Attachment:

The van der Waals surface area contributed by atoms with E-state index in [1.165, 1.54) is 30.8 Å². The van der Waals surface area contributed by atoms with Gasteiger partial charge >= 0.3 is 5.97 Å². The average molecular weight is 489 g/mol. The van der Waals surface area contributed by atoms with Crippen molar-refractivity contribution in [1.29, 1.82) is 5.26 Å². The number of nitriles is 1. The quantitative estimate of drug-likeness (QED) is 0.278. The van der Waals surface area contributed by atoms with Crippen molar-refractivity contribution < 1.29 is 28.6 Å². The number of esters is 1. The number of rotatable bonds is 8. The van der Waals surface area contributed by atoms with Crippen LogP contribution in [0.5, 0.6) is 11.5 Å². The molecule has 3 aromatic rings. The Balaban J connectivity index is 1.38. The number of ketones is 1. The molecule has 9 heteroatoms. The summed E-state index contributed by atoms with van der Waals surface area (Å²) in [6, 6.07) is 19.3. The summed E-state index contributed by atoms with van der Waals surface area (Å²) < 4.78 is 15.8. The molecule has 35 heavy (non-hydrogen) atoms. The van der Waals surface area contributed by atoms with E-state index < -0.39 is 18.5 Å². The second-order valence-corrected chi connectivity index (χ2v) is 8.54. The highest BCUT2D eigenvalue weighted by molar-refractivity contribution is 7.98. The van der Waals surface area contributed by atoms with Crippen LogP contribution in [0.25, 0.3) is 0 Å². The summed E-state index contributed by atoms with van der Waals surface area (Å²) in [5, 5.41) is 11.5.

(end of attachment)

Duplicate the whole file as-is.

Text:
The van der Waals surface area contributed by atoms with E-state index in [1.165, 1.54) is 30.8 Å². The van der Waals surface area contributed by atoms with Gasteiger partial charge >= 0.3 is 5.97 Å². The average molecular weight is 489 g/mol. The van der Waals surface area contributed by atoms with Crippen molar-refractivity contribution in [1.29, 1.82) is 5.26 Å². The number of nitriles is 1. The quantitative estimate of drug-likeness (QED) is 0.278. The van der Waals surface area contributed by atoms with Crippen molar-refractivity contribution < 1.29 is 28.6 Å². The number of esters is 1. The number of rotatable bonds is 8. The van der Waals surface area contributed by atoms with Crippen LogP contribution in [0.5, 0.6) is 11.5 Å². The molecule has 3 aromatic rings. The Balaban J connectivity index is 1.38. The number of ketones is 1. The molecule has 9 heteroatoms. The summed E-state index contributed by atoms with van der Waals surface area (Å²) in [6, 6.07) is 19.3. The summed E-state index contributed by atoms with van der Waals surface area (Å²) < 4.78 is 15.8. The molecule has 35 heavy (non-hydrogen) atoms. The van der Waals surface area contributed by atoms with E-state index < -0.39 is 18.5 Å². The second-order valence-corrected chi connectivity index (χ2v) is 8.54. The highest BCUT2D eigenvalue weighted by molar-refractivity contribution is 7.98. The van der Waals surface area contributed by atoms with Crippen LogP contribution in [0.25, 0.3) is 0 Å². The summed E-state index contributed by atoms with van der Waals surface area (Å²) in [5, 5.41) is 11.5.